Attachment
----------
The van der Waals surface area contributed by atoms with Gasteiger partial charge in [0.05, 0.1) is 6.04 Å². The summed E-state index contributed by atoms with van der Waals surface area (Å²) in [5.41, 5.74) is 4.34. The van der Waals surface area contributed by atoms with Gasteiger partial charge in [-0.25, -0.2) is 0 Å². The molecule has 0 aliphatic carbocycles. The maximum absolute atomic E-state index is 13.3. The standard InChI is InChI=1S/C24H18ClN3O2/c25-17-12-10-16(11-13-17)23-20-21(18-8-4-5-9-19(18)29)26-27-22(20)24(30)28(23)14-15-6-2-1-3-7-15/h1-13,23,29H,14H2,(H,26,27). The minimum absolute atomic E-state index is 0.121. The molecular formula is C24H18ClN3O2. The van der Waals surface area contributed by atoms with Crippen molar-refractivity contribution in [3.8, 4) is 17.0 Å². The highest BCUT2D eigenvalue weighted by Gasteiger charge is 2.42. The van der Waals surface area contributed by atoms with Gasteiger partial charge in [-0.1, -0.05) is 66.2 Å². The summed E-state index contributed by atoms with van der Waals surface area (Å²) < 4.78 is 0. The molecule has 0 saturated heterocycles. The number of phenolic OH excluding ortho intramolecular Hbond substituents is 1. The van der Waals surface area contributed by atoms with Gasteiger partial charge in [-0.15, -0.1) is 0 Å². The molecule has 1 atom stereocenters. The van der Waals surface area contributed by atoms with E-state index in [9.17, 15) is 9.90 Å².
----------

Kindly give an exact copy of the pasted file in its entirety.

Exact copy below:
The van der Waals surface area contributed by atoms with Gasteiger partial charge in [0.05, 0.1) is 6.04 Å². The summed E-state index contributed by atoms with van der Waals surface area (Å²) in [5.41, 5.74) is 4.34. The van der Waals surface area contributed by atoms with Gasteiger partial charge in [-0.25, -0.2) is 0 Å². The molecule has 0 aliphatic carbocycles. The maximum absolute atomic E-state index is 13.3. The standard InChI is InChI=1S/C24H18ClN3O2/c25-17-12-10-16(11-13-17)23-20-21(18-8-4-5-9-19(18)29)26-27-22(20)24(30)28(23)14-15-6-2-1-3-7-15/h1-13,23,29H,14H2,(H,26,27). The minimum absolute atomic E-state index is 0.121. The molecular formula is C24H18ClN3O2. The van der Waals surface area contributed by atoms with Crippen molar-refractivity contribution in [3.8, 4) is 17.0 Å². The highest BCUT2D eigenvalue weighted by Gasteiger charge is 2.42. The van der Waals surface area contributed by atoms with Gasteiger partial charge in [-0.1, -0.05) is 66.2 Å². The summed E-state index contributed by atoms with van der Waals surface area (Å²) < 4.78 is 0. The molecule has 0 saturated heterocycles. The number of phenolic OH excluding ortho intramolecular Hbond substituents is 1. The van der Waals surface area contributed by atoms with Gasteiger partial charge in [-0.15, -0.1) is 0 Å². The molecule has 1 atom stereocenters. The van der Waals surface area contributed by atoms with E-state index in [9.17, 15) is 9.90 Å².